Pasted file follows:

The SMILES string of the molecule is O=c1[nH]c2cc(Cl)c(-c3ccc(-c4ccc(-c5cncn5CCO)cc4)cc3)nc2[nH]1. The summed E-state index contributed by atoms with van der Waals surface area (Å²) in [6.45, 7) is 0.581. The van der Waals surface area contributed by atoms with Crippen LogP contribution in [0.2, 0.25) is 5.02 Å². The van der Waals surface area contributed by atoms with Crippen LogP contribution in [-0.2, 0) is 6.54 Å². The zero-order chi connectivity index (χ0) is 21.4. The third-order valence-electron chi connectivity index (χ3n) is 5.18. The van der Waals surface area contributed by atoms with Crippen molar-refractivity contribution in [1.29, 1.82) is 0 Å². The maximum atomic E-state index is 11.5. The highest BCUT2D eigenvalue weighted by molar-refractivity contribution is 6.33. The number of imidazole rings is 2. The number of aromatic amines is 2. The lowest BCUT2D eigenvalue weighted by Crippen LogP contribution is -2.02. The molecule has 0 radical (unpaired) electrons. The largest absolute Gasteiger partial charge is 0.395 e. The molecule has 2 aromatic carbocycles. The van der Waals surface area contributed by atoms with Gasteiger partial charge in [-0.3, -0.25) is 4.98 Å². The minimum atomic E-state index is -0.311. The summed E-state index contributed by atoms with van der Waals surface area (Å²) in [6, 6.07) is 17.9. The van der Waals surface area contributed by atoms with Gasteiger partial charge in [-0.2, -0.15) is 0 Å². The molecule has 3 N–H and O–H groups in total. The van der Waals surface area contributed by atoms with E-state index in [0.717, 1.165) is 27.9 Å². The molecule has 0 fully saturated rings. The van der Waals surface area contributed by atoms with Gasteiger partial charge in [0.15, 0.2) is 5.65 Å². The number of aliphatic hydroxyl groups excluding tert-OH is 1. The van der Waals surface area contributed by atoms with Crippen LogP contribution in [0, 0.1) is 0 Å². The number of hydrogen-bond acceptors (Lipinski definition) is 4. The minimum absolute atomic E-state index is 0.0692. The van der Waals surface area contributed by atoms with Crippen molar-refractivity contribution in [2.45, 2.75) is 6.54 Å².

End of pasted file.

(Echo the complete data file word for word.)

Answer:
The SMILES string of the molecule is O=c1[nH]c2cc(Cl)c(-c3ccc(-c4ccc(-c5cncn5CCO)cc4)cc3)nc2[nH]1. The summed E-state index contributed by atoms with van der Waals surface area (Å²) in [6.45, 7) is 0.581. The van der Waals surface area contributed by atoms with Crippen LogP contribution in [0.2, 0.25) is 5.02 Å². The van der Waals surface area contributed by atoms with Crippen LogP contribution in [-0.2, 0) is 6.54 Å². The zero-order chi connectivity index (χ0) is 21.4. The third-order valence-electron chi connectivity index (χ3n) is 5.18. The van der Waals surface area contributed by atoms with Crippen molar-refractivity contribution in [1.29, 1.82) is 0 Å². The maximum atomic E-state index is 11.5. The highest BCUT2D eigenvalue weighted by molar-refractivity contribution is 6.33. The number of imidazole rings is 2. The number of aromatic amines is 2. The lowest BCUT2D eigenvalue weighted by Crippen LogP contribution is -2.02. The molecule has 0 radical (unpaired) electrons. The largest absolute Gasteiger partial charge is 0.395 e. The molecule has 2 aromatic carbocycles. The van der Waals surface area contributed by atoms with Gasteiger partial charge in [-0.3, -0.25) is 4.98 Å². The minimum atomic E-state index is -0.311. The summed E-state index contributed by atoms with van der Waals surface area (Å²) in [6, 6.07) is 17.9. The van der Waals surface area contributed by atoms with Gasteiger partial charge in [-0.2, -0.15) is 0 Å². The molecule has 3 N–H and O–H groups in total. The van der Waals surface area contributed by atoms with E-state index in [0.717, 1.165) is 27.9 Å². The molecule has 0 fully saturated rings. The van der Waals surface area contributed by atoms with Gasteiger partial charge in [0.15, 0.2) is 5.65 Å². The number of aliphatic hydroxyl groups excluding tert-OH is 1. The van der Waals surface area contributed by atoms with Crippen LogP contribution in [0, 0.1) is 0 Å². The number of hydrogen-bond acceptors (Lipinski definition) is 4. The minimum absolute atomic E-state index is 0.0692. The van der Waals surface area contributed by atoms with Crippen molar-refractivity contribution in [2.45, 2.75) is 6.54 Å².